Time Magazine - Tarantino's guilty secret, which the international critics should have noticed, is that his films are cultural hybrids., Time Out - It's the way Tarantino embellishes and, finally, interlinks these old chestnuts that makes the film alternately exhilarating and frustrating., New York Times - A triumphant, cleverly disorienting journey through a demimonde that springs entirely from Mr. Tarantino's ripe imagination, a landscape of danger, shock, hilarity and vibrant local color., Variety - A spectacularly entertaining piece of pop culture., Film 4 - A modern classic, more memorable than the 1970s flicks that inspired it.
Number of Discs
Writer-director Quentin Tarantino revisits the seedier side of Los Angeles--following 1992's RESERVOIR DOGS--with this funny, violent, tongue-in-cheek tribute to the less 'classic' side of filmmaking--the potboilers and capers, the Blaxploitation flicks and gangster movies. The film interweaves three tales, told in a circular, fractured manner, which only fully connect by the time the final credits roll. The first story focuses on Vincent Vega (John Travolta) and Jules Winnfield (Samuel L. Jackson), two hit men on duty for 'the big boss', Marsellus Wallace (Ving Rhames), whose gorgeous wife, Mia (Uma Thurman), takes a liking to Vincent. In the second, a down-and-out pugilist (Bruce Willis), who is ordered to take a fall, decides that there's more money in doing the opposite. The final chapter follows a pair of lovers (Amanda Plummer and Tim Roth) as they prepare to hold up a diner.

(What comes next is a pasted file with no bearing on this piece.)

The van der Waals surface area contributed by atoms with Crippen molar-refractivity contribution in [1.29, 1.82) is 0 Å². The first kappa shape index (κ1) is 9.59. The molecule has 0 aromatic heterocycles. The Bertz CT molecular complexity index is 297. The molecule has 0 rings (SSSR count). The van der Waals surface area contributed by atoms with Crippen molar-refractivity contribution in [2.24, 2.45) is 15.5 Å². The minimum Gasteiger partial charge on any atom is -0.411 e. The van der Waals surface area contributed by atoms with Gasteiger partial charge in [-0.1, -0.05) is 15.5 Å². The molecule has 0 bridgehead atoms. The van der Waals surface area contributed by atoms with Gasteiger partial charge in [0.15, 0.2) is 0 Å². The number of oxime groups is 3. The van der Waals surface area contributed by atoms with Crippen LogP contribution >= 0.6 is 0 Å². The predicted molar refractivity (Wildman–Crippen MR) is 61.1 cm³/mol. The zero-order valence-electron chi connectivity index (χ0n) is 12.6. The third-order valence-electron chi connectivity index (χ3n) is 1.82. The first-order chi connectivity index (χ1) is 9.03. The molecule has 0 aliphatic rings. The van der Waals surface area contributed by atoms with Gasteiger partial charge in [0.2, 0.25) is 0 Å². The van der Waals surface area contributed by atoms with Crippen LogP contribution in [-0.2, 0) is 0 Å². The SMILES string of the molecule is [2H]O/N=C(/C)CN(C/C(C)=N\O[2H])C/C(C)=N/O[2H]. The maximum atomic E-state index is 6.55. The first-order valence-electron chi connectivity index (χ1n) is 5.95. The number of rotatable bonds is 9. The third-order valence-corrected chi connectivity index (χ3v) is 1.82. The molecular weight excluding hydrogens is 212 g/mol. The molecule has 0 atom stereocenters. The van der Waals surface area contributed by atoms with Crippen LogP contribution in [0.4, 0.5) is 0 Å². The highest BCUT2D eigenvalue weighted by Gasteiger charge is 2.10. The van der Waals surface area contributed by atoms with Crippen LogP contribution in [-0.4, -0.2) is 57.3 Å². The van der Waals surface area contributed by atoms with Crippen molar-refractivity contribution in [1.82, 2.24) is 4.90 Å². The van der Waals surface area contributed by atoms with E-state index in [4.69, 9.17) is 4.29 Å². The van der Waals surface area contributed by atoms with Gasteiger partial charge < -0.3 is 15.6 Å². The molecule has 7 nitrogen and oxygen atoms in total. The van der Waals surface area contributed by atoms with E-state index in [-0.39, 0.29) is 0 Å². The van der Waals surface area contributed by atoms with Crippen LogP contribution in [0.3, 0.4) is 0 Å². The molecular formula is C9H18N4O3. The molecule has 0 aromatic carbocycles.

Tarantino wears his cinematic influences proudly, bringing them to life in the ironically hip, self-referential 1990s. The result is a work that changed the face of independent cinema forever, making it a legitimate player in the Hollywood mainstream. The all-star cast steps into their roles with obvious glee, and Tarantino once again uses his soundtrack to up the 'cool' ante yet another notch, making for a motion picture event that has worked its way into our national vernacular.
Best Supporting Actor 1994 - Samuel L. Jackson, Best Screenplay (Original) 1994 - Roger Avary, Best Screenplay Written Directly For The Screen 1994 - Roger Avary, Best Screenplay Written Directly For The Screen 1994 - Quentin Tarantino, Best Screenplay (Original) 1994 - Quentin Tarantino
Country/Region of Manufacture
United States of America